What is this actual conscience that God’s deals with in terms of us being guilty? Look again with me to Romans 1:18. God’s moral law is placed upon people in their conscience so they know the difference between right and wrong. Without reading it in the bible, people know because of their conscience that it is right or wrong to steal. It is wrong to commit murder, it is wrong to do a set amount of things. Those that do such are obviously guilty. God’s moral law, in that regard, has been published plainly written in the scriptures. Often times when we think about God’s law we think of the Law of Moses and certainly that is true, and grace people will go to in this idea that the law doesn’t have to be dealt with, but the law continues to be dealt with in the gospel. You and I live with people who are guilty every day. They are hiding in or they are burdened under that guilt. The law of God, God’s moral law has been written to us in the scriptures. Now you might be sitting there thinking this, and perhaps it has been responded to you, as it has been to me, “Well I don’t believe the bible. I don’t believe that the bible is God’s word. It’s a book made by man.” Yet here is one of the identifying factors that the bible talks about that help people understand, then why do you feel guilt? The hearts of every individual have an innate sense of right and wrong. It is their conscience that bears witness to that. They have been clearly perceived as Romans 1:20 tells us. When one begins to recognize that it is guilt and begin to accept guilt for what it is, that I am guilty, there is an immediate recognition that God is my authority, I owe him, and I have wronged God. We obviously know this; the world does not want to deal with that whatsoever. The world specifically tells itself that they don’t want any authority but themselves, humanism. They are their own god. But God has given for all of us, and for all of humanity, a conscience that points to the reality that God is alive and there is a moral law that is written on people’s minds and hearts. There is an innate sense of right and wrong. There remains for all of us, since childhood, as we are able to understand reason, this oughtness. This is what I “ought” to be; yet I don’t measure up. Guilt is usually associated with those things. Of course the world hates the thought of being guilty, yet every moral creation posses this. Humanity, which bears a soul.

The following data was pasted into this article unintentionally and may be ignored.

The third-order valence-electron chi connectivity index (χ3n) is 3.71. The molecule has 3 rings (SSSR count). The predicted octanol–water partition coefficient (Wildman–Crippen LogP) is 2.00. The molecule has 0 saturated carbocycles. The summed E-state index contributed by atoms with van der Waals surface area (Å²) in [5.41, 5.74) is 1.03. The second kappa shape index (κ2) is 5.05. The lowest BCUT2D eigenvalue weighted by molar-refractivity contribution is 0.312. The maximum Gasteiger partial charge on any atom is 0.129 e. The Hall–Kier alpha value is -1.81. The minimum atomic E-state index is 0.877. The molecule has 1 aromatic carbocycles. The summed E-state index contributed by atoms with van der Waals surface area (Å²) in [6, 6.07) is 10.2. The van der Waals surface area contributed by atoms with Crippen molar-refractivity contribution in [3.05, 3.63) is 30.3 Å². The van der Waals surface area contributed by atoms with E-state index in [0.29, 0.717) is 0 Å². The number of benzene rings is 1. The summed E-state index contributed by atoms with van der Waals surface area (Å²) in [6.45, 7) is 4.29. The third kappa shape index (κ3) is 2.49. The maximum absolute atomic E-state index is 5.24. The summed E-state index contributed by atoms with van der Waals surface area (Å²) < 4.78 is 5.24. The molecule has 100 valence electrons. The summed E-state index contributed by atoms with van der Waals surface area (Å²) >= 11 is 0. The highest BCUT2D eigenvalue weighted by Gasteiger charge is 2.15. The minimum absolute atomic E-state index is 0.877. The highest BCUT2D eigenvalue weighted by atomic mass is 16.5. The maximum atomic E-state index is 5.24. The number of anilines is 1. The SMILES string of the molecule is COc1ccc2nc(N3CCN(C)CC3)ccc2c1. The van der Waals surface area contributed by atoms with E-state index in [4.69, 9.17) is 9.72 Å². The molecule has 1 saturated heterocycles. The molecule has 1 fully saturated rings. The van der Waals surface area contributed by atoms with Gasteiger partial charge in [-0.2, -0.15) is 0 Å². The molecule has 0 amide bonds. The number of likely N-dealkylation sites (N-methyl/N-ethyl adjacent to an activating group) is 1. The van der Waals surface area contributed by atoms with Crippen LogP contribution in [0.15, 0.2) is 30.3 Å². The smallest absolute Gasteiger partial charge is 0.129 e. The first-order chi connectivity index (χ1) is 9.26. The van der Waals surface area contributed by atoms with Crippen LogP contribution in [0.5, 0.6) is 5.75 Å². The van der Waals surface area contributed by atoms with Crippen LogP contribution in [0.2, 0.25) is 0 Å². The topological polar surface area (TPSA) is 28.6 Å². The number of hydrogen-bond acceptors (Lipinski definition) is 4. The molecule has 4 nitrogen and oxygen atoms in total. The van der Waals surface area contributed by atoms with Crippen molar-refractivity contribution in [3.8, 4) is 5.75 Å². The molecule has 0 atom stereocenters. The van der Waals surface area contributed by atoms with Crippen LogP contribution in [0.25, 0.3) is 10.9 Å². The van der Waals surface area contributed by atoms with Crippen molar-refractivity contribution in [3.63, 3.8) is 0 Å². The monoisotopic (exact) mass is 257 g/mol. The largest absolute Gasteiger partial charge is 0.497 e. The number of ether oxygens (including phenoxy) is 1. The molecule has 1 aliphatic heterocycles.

Turn back to chapter 2, he goes along this heavy, heavy passage, dealing with sin and the nature of it. He talks more about this law of God or this moral law. People take, in the world in the lost state, and they begin to make excuses when they are accused in their own conscience. We looked at last week in the garden, Adam begins to shift blame right to the face of God, Eve, who you gave me, even though he knew he was guilty. Over time, here is what happens, we begin to be desensitized in our conscience to our sin. Obviously in the world it gets completely silent. Though the conscience doesn’t save you, we need the gospel, there are more components. It just heaps, because of the fall, this burden we are under this burden. The world runs the various things of sources to deal with the guilt. Flip over to Romans 3. One wrong result of guilt is to deny our guilt and secondly to rationalize our behavior. We begin to justify ourselves. For those that deny their guilt, they begin to rationalize their behavior. They begin, as Paul says in Romans 2:15, to make up excuses, sometimes even when we know we are flat out wrong. I go back to the illustration I used about a liar, where someone begins to lie so often they honestly begin to believe their own lie and they are buried under it. They begin to justify their circumstances, and they will begin to convince family or friends around them, when it is only obvious that what they are doing is lying.